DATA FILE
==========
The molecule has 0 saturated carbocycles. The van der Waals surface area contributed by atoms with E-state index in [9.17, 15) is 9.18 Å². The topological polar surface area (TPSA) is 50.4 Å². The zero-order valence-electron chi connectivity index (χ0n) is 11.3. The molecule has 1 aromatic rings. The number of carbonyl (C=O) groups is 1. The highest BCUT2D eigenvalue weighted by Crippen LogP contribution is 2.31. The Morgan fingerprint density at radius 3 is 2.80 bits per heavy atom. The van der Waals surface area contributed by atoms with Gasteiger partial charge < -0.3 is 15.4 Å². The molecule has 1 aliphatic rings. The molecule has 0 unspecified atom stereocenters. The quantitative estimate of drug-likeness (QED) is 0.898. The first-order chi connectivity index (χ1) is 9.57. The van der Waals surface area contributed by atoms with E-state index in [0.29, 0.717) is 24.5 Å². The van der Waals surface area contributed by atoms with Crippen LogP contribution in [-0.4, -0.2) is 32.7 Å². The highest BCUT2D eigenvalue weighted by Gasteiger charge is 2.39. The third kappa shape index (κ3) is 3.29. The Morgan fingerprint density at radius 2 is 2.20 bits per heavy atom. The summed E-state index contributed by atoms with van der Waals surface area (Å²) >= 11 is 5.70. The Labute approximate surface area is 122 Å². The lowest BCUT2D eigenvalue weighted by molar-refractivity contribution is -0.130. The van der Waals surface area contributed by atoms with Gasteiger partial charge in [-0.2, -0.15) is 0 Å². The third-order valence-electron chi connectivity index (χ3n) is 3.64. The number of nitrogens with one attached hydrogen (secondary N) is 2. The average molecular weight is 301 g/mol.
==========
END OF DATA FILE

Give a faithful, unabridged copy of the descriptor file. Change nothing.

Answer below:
The molecule has 0 saturated carbocycles. The van der Waals surface area contributed by atoms with E-state index in [9.17, 15) is 9.18 Å². The topological polar surface area (TPSA) is 50.4 Å². The zero-order valence-electron chi connectivity index (χ0n) is 11.3. The molecule has 1 aromatic rings. The number of carbonyl (C=O) groups is 1. The highest BCUT2D eigenvalue weighted by Crippen LogP contribution is 2.31. The Morgan fingerprint density at radius 3 is 2.80 bits per heavy atom. The van der Waals surface area contributed by atoms with Gasteiger partial charge < -0.3 is 15.4 Å². The molecule has 1 aliphatic rings. The molecule has 0 unspecified atom stereocenters. The quantitative estimate of drug-likeness (QED) is 0.898. The first-order chi connectivity index (χ1) is 9.57. The van der Waals surface area contributed by atoms with E-state index in [0.29, 0.717) is 24.5 Å². The van der Waals surface area contributed by atoms with Crippen LogP contribution in [-0.4, -0.2) is 32.7 Å². The highest BCUT2D eigenvalue weighted by Gasteiger charge is 2.39. The third kappa shape index (κ3) is 3.29. The Morgan fingerprint density at radius 2 is 2.20 bits per heavy atom. The summed E-state index contributed by atoms with van der Waals surface area (Å²) >= 11 is 5.70. The Labute approximate surface area is 122 Å². The lowest BCUT2D eigenvalue weighted by molar-refractivity contribution is -0.130. The van der Waals surface area contributed by atoms with Gasteiger partial charge in [-0.2, -0.15) is 0 Å². The third-order valence-electron chi connectivity index (χ3n) is 3.64. The number of nitrogens with one attached hydrogen (secondary N) is 2. The average molecular weight is 301 g/mol.